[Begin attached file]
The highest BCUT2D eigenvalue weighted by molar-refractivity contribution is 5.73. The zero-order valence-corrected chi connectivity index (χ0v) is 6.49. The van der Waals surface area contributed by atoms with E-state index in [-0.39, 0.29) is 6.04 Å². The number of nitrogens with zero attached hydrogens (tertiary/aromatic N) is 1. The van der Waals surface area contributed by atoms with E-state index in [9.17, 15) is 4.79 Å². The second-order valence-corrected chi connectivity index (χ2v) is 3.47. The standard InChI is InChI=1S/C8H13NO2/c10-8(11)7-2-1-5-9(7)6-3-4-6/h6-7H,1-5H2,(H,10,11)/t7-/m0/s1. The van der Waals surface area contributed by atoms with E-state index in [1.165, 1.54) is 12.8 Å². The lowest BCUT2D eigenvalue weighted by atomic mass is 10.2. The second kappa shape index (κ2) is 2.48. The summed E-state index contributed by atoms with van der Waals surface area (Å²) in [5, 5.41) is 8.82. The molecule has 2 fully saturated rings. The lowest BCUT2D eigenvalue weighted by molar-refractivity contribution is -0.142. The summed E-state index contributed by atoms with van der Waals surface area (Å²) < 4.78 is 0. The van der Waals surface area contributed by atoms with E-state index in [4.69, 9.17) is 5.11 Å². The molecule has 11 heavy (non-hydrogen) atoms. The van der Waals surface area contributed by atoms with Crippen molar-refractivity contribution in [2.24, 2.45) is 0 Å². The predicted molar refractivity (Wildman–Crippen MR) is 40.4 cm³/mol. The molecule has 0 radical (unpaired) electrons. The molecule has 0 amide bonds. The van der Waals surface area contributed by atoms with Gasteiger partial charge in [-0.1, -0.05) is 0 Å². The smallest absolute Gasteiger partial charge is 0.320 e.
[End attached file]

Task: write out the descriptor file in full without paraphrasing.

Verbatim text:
The highest BCUT2D eigenvalue weighted by molar-refractivity contribution is 5.73. The zero-order valence-corrected chi connectivity index (χ0v) is 6.49. The van der Waals surface area contributed by atoms with E-state index in [-0.39, 0.29) is 6.04 Å². The number of nitrogens with zero attached hydrogens (tertiary/aromatic N) is 1. The van der Waals surface area contributed by atoms with E-state index in [9.17, 15) is 4.79 Å². The second-order valence-corrected chi connectivity index (χ2v) is 3.47. The standard InChI is InChI=1S/C8H13NO2/c10-8(11)7-2-1-5-9(7)6-3-4-6/h6-7H,1-5H2,(H,10,11)/t7-/m0/s1. The van der Waals surface area contributed by atoms with E-state index in [1.165, 1.54) is 12.8 Å². The lowest BCUT2D eigenvalue weighted by atomic mass is 10.2. The second kappa shape index (κ2) is 2.48. The summed E-state index contributed by atoms with van der Waals surface area (Å²) in [5, 5.41) is 8.82. The molecule has 2 fully saturated rings. The lowest BCUT2D eigenvalue weighted by molar-refractivity contribution is -0.142. The summed E-state index contributed by atoms with van der Waals surface area (Å²) < 4.78 is 0. The van der Waals surface area contributed by atoms with E-state index in [4.69, 9.17) is 5.11 Å². The molecule has 11 heavy (non-hydrogen) atoms. The van der Waals surface area contributed by atoms with Crippen molar-refractivity contribution in [2.24, 2.45) is 0 Å². The predicted molar refractivity (Wildman–Crippen MR) is 40.4 cm³/mol. The molecule has 0 radical (unpaired) electrons. The molecule has 0 amide bonds. The van der Waals surface area contributed by atoms with Gasteiger partial charge in [-0.1, -0.05) is 0 Å². The smallest absolute Gasteiger partial charge is 0.320 e.